This study aims to examine how post-PhD researchers construct their identities through significant work experiences as they endeavour to develop their research…
This study aims to examine how post-PhD researchers construct their identities through significant work experiences as they endeavour to develop their research independence and a distinct scholarly profile. The authors were especially interested in how they made meaning of their important work experiences, the ones that were emotionally salient.
Using a narrative approach, the analysis was conducted on a data subset from a large cross-national mixed-methods research project about early-career researchers’ identity development. The sample included 71 post-PhD researchers from the UK who completed an online survey. Ten of whom were also interviewed through a semi-structured protocol.
Post-PhD researchers considered work experiences to be significant when those experiences helped them to gauge whether their self-representation as researchers was coherent and a further research career was practicable. The same type of significant event (e.g. publishing in a prestigious journal) could hold different meanings depending on who experienced it. Positive experiences helped to maintain their motivation and made them feel that they were consolidating their identities. Negative experiences tended to challenge their sense of identity and their sense of belonging to academia. Whereas positive feelings towards a significant experience appeared to persist over time, negative feelings seemed to fade or evolve through self-reflection, but ultimately had greater saliency.
Few previous studies have been conducted on how emotionally powerful work experiences influence post-PhD researchers’ identity development. Besides highlighting how emotions and feelings, often-neglected aspects of identity development, influence the process, this study offers a constructive – and, in some ways, alternative – view of the impact that negative experiences have on their identity development.
This study aims to examine how PhD students with diverse profiles, intentions and expectations manage to navigate their doctoral paths within the same academic context…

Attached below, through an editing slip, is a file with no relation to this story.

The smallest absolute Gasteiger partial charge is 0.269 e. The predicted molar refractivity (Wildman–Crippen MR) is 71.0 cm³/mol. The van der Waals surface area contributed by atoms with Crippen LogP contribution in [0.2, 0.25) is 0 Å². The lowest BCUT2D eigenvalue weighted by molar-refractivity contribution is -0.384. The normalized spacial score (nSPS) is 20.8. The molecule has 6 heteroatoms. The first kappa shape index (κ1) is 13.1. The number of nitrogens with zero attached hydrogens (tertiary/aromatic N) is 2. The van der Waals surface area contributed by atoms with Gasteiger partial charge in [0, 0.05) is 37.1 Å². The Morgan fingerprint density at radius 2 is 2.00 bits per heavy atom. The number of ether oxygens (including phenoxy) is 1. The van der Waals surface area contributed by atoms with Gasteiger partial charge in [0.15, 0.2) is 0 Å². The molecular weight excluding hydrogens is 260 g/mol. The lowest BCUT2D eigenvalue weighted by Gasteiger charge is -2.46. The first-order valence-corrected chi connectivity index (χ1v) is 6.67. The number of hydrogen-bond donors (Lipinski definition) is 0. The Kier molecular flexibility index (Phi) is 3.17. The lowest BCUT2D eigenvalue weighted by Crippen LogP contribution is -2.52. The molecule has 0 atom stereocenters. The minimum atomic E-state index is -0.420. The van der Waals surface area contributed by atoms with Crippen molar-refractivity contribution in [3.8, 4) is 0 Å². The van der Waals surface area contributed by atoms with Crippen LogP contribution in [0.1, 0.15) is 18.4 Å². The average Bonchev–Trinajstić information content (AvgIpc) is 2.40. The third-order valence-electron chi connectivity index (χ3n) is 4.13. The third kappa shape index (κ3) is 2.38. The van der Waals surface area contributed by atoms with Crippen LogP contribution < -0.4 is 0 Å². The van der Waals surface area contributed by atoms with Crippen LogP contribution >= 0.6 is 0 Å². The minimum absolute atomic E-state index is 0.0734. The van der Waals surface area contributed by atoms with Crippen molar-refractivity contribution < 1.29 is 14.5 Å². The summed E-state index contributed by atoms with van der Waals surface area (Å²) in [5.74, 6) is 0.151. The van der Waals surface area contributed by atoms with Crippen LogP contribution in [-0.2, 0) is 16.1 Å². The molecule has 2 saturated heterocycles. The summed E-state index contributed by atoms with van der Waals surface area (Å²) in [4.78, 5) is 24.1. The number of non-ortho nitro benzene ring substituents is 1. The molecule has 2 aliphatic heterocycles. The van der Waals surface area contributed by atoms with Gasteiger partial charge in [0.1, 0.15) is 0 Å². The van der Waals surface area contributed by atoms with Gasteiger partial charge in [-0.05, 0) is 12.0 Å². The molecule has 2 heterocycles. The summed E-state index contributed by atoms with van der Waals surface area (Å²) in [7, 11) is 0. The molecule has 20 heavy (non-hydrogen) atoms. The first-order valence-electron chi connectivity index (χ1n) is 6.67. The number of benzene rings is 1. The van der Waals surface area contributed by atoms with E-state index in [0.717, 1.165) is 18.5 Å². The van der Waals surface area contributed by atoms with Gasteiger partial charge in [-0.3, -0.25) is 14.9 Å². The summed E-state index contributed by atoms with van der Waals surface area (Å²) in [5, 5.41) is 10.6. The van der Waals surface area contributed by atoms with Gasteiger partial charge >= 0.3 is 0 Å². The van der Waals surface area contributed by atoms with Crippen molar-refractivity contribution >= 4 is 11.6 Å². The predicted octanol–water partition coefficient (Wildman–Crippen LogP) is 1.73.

This study aims to examine how PhD students with diverse profiles, intentions and expectations manage to navigate their doctoral paths within the same academic context under similar institutional conditions. Drawing on Giddens’ theory of structuration, this study explores how their primary reasons, motives and motivations for engaging in doctoral studies influence what they perceive as facilitating or constraining to progress, their strategies to face the challenges they encounter and their expectations regarding supervision.
Using a qualitative design, the analysis was conducted on a data subset from an instrumental case study (Stake, 2013) about PhD students’ persistence and progression. The focus is placed on semi-structured interviews carried out with 36 PhD students from six faculties in humanities and social sciences fields at a large Canadian university.
The analysis reveals three distinct scenarios regarding how these PhD students navigate their doctoral paths: the quest for the self; the intellectual quest; and the professional quest. Depending on their quest type, the nature and intensity of PhD students’ concerns and challenges, as well as their strategies and the support they expected, differed.
This study contributes to the discussion about PhD students’ challenges and persistence by offering a unique portrait of how diverse students’ profiles, intentions and expectations can concretely shape a doctoral experience.